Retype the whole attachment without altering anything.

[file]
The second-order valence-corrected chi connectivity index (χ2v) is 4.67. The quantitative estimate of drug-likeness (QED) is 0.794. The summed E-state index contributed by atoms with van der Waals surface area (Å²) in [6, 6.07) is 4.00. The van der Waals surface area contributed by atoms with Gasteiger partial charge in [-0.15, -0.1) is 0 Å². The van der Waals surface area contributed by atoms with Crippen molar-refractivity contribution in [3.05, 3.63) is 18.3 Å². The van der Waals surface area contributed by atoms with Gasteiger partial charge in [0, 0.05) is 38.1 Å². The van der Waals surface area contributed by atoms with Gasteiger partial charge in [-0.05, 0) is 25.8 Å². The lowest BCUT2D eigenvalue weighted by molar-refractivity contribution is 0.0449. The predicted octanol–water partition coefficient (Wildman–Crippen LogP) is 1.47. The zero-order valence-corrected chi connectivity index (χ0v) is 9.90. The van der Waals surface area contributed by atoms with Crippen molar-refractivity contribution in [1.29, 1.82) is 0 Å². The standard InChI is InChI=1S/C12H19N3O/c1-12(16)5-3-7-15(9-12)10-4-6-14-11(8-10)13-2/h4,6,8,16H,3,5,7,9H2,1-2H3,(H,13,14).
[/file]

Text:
The second-order valence-corrected chi connectivity index (χ2v) is 4.67. The quantitative estimate of drug-likeness (QED) is 0.794. The summed E-state index contributed by atoms with van der Waals surface area (Å²) in [6, 6.07) is 4.00. The van der Waals surface area contributed by atoms with Gasteiger partial charge in [-0.15, -0.1) is 0 Å². The van der Waals surface area contributed by atoms with Crippen molar-refractivity contribution in [3.05, 3.63) is 18.3 Å². The van der Waals surface area contributed by atoms with Gasteiger partial charge in [0, 0.05) is 38.1 Å². The van der Waals surface area contributed by atoms with Gasteiger partial charge in [-0.05, 0) is 25.8 Å². The lowest BCUT2D eigenvalue weighted by molar-refractivity contribution is 0.0449. The predicted octanol–water partition coefficient (Wildman–Crippen LogP) is 1.47. The zero-order valence-corrected chi connectivity index (χ0v) is 9.90. The van der Waals surface area contributed by atoms with Crippen molar-refractivity contribution in [1.29, 1.82) is 0 Å². The standard InChI is InChI=1S/C12H19N3O/c1-12(16)5-3-7-15(9-12)10-4-6-14-11(8-10)13-2/h4,6,8,16H,3,5,7,9H2,1-2H3,(H,13,14).